Despite safety improvements, wood pellet plants still face risk of explosions

The investigation into an explosion this week at a wood pellet plant in Entwistle, Alta. has put the spotlight on a facility that is less than a year old and has touted its use of cutting-edge safety technology.

Entwistle explosion under investigation

Jessi Margaret Balsillie took this photo of the Pinnacle plant near Entwistle shortly after an explosion rocked her house on February 11, 2019. (Jessi Margaret Balsillie)

The investigation into an explosion this week at a wood pellet plant in Entwistle, Alta. has put the spotlight on a facility that is less than a year old and has touted its use of cutting-edge safety technology.

It's still not clear what caused the explosion at the Pinnacle Renewable Energy plant on Monday afternoon. Occupational Health and Safety is investigating. 

A fire at the same plant was reported to OHS last month. No one was injured. OHS also inspected the plant in December and in January after workers complained, and an order was placed on the worksite regarding equipment safety.

A profile of the Entwistle plant published in a recent issue of Wood Bioenergy magazine, highlighted the plant's explosion suppression technology and other steps taken to minimize the chance of explosions.

Wood pellet plants transform sawdust, and other wood waste products, into pellets that can be burned to produce energy.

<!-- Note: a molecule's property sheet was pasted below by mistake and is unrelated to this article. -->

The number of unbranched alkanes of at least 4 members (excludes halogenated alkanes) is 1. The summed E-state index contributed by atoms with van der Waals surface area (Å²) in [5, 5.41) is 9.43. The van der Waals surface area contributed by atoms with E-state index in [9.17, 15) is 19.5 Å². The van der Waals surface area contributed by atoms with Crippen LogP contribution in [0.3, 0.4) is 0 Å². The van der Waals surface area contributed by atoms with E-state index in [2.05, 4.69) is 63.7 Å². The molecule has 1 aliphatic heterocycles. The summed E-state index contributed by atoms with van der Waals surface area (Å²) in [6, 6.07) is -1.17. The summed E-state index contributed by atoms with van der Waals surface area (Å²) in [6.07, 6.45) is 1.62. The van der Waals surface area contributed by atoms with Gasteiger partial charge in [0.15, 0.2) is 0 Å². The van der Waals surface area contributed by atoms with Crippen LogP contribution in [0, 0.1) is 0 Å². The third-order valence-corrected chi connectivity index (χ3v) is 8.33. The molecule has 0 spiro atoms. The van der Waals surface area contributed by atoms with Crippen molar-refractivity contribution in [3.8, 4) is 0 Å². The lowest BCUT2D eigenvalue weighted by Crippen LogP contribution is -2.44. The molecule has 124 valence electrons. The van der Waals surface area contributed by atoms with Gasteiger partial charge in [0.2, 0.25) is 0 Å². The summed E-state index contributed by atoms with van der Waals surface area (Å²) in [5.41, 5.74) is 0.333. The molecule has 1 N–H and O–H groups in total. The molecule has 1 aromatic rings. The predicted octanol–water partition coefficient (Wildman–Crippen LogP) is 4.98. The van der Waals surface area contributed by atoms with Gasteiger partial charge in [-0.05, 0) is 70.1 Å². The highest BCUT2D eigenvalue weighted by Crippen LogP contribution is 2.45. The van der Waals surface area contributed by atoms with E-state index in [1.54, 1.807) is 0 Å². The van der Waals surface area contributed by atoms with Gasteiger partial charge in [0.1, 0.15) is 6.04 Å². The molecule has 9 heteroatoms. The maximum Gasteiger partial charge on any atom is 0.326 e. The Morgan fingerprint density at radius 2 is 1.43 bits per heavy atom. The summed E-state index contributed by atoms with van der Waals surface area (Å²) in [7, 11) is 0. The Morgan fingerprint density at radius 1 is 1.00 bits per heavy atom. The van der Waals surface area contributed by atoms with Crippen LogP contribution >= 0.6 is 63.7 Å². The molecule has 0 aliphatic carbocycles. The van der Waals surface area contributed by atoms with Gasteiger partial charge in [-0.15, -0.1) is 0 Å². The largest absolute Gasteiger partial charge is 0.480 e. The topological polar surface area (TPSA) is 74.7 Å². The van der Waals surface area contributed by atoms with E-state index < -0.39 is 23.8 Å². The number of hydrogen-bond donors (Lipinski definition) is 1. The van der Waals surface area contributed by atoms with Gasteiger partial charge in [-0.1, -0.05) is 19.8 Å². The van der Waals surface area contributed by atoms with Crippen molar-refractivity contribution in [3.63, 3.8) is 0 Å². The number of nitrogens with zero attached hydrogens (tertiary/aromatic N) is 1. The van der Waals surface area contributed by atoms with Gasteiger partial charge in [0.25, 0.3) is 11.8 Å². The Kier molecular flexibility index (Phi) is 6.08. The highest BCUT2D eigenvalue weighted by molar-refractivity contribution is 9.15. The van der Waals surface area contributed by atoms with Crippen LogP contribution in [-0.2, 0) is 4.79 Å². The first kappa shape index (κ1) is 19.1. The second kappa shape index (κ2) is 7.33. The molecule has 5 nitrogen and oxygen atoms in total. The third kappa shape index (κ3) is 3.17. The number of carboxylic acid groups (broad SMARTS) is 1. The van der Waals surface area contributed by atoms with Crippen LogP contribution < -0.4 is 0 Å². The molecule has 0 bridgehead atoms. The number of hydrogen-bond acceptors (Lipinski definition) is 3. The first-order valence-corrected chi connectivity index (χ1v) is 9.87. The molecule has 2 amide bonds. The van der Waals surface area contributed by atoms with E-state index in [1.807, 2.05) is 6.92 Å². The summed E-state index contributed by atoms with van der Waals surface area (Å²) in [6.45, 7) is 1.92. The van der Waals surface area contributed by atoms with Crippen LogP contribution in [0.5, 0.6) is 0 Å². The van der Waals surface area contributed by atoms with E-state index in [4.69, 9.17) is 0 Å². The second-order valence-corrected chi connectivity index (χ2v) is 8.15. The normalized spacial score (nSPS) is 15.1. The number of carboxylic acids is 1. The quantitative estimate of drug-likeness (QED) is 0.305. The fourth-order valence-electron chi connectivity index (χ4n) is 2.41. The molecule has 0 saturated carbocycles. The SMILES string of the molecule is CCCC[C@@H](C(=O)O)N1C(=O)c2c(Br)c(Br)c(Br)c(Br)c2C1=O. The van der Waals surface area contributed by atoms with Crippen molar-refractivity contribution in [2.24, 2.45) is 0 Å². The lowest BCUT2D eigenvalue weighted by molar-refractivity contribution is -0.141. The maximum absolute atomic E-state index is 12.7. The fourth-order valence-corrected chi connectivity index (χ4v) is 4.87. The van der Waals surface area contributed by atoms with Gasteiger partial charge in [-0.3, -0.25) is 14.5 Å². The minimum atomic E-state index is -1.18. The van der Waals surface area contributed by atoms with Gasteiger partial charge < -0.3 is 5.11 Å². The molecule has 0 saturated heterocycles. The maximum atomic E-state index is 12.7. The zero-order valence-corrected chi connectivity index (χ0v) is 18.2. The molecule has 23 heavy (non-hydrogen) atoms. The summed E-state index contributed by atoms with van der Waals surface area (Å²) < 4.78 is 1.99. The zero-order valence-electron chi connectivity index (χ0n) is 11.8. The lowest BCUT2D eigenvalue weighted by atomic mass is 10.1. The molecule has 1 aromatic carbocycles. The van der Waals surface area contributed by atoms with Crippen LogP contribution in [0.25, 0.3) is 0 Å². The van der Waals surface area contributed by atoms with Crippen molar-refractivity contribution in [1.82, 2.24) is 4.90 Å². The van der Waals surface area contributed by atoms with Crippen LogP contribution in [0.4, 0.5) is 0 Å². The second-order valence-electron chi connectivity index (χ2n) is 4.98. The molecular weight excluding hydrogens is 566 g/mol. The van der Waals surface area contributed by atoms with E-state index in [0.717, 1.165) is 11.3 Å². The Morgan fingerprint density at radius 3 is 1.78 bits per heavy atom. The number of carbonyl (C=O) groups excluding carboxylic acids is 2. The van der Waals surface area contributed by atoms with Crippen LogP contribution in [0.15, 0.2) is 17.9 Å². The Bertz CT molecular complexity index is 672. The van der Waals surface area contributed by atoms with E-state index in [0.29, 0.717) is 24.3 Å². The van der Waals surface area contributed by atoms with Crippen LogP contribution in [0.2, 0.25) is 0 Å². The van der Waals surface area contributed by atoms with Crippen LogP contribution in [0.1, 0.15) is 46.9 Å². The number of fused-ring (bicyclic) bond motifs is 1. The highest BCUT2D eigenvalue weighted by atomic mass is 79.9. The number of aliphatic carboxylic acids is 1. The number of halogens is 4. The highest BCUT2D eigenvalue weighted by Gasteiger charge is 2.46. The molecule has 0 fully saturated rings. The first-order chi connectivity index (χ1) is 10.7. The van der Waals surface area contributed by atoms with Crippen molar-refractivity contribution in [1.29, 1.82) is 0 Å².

A lot of wood dust is produced in the process, making the enclosed facilities susceptible to explosions, especially if enough oxygen and heat are added to the environment.

A 2014 report by WorkSafeBC found numerous plants in British Columbia failed to adequately address wood dust concerns. The report was commissioned, in part, after fatal explosions at sawmills in B.C highlighted the need to better manage combustible dust.

Aaron Dale Hofmann took this video of the fire after an explosion at a wood pellet plant in Entwistle, Alta. on Monday. 0:30

"Our industry came up short, for sure," Gordon Murray, executive director of Wood Pellet Association of Canada, told CBC News Tuesday.

"We were not managing the dust properly and so WorkSafe sat us down and pretty much told us that we need to get more serious about managing dust so we put a large focus on that." 

A "cultural shift" resulted after the meeting, Murray said. The association broadened its mandate from being purely focused on trade to also including a safety mandate.

The association formed a safety committee that initially focused on combustible dust, but has since expanded to include other safety areas too, Murray said. 

The association now holds meetings and safety workshops every year, he said.

Murray stressed he doesn't know what caused the explosion at the Pinnacle plant in Entwistle, but said he was surprised to hear it happened.

"It's very rare. Honestly, I can't remember the last one."

There are about 40 wood pellet plants in Canada. About 90 per cent of the wood pellet products produced in Canada are exported, and Murray said exports have increased by about 50 per cent over the last five years. About 10 new plants have come on stream in Canada in the same time period.

The newer wood pellet plants are much bigger than their older counterparts, Murray said. The Entwistle operation, which is expected to eventually be able to produce 400,000 tonnes of product annually, will be among the highest capacity plants in the country. 

"We'd like to think we could get to a state where we have absolutely zero incidents and we're working toward that. But clearly, we haven't gotten there yet."


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